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‘Making a Sailor’ documentary reveals what boot camp is like in modern-day Navy

Graduating Sailors arrive at Midway Ceremonial Drill Hall for a pass-in-review by Vice Chief of Naval Operations Adm. Mark Ferguson at Recruit Training Command. (Mass Communication Specialist 1st Class Andre N. McIntyre/U.S. Navy)

People who think the Navy may have gone soft on new recruits can see the tough training that goes on at a modern boot camp via a new documentary.

“Boot Camp: Making a Sailor” is an hourlong look at training for new sailors produced by the Navy’s All Hands magazine.

Filmmakers followed four recruits from their homes to the Recruit Training Command in Great Lakes, Ill., to observe their trials and tribulations over three months on the road to graduation.

Austin Matthias Rooney, an Emmy award winner and lead producer of the documentary, said he wanted to let a new generation of Americans who might be thinking about joining the Navy know what they’d be in for.

“We wanted a more accurate portrayal of Navy boot camp,” he said. “There were a lot of rumors out there, such as recruits keeping their cellphones and no more yelling, which were totally untrue.”

The documentary shows that boot camp isn’t easy and lets recruits know they should come prepared and motivated.

Rooney hopes it shows sailors, veterans and family members that, while boot camp has been updated, its traditions are intact and recruits are well trained and ready for the job.

“The uniform they wear is earned – not given,” he said.

The documentary also takes a deeper look at recruits’ characters.

“I wanted to show their backstories and where they came from, so the audience could connect with them,” Rooney said.

The filmmaker didn’t know what to expect heading into the project, but the former sailor said he could compare the recruits’ experience to his own time in uniform.

“I had my own experiences from years ago, which I remembered as a pretty intense and a challenging experience,” he said.

The documentary shows the moment recruits get off the bus to be met by yelling commanders. One recruit asks what he’d got himself into.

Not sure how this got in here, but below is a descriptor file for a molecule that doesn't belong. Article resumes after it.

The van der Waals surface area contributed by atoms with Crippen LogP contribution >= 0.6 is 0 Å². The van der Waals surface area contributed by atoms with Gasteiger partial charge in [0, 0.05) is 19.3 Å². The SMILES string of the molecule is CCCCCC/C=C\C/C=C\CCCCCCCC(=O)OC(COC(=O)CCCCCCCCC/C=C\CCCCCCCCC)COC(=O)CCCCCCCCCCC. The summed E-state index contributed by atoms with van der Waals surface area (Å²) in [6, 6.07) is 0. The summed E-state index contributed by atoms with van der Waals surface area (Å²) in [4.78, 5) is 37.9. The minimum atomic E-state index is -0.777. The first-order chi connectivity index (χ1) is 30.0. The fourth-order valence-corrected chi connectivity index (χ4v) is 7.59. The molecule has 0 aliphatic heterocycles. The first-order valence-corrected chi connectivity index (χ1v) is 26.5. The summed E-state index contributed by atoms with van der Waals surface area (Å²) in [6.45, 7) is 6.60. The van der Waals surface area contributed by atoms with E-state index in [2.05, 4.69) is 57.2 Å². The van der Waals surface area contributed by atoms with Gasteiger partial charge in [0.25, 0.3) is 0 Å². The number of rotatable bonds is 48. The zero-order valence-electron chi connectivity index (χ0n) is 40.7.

“Immediately stepping off the bus with the recruits, it was like going in a time warp to back when I stepped off the bus, the nerves of pulling up and then the all-out chaos,” Rooney said.

The film shows recruits recognizing the challenges they face and working out that they’ll need discipline and teamwork to get through.

Rooney saw some changes in the program since his Navy days, such as more hands-on training and less classroom time, allowing commanders to focus on individuals and have more influence over who is deemed fit to serve.

The documentary shows recruits learning water survival, firefighting, seamanship and marksmanship. The culmination of the course involves trainees putting all their skills together aboard a 210-foot replica of a destroyer.

At the end of the film, viewers watch the new sailors don white uniforms and graduate in front of their families and friends.

Each year, an average of 38,000 to 40,000 recruits pass through Navy boot camp. A typical division starts with 88 recruits, but those numbers can drop if individuals don’t meet standards and are sent back for more training or get expelled.

“For people who want a challenge, who are motivated and excited for it, this documentary will make them even more excited to join,” Rooney said. “For anyone who watches it and decides they wouldn’t be able to handle it, I think it’s better they make that decision from watching a video than from getting there in person and dropping out from training.”

Sally Isabel Santiago, of Queens, N.Y., leaves for boot camp Dec. 11, 2018. She said she had only a vague idea about what was in store before watching the documentary.

“I expect boot camp to take me out of my comfort zone and push my abilities,” she told Stars and Stripes in an email. “It’s going to be a complete change from my usual routine such as watching television, going on social media, sleeping and waking up late.”

After watching the documentary Santiago said she had a better idea of how to mentally and physically prepare.

“I now have a goal of passing boot camp and every way I’ve prepped has helped me become a better person already,” she said.

The world is a dangerous place and most sailors will be in harm’s way in their careers, Rooney said.

“It renews your respect that they signed their name on that dotted line to serve and to voluntarily go through the uncomfortable and challenging experience that is boot camp.”


© 2018 the Stars and Stripes

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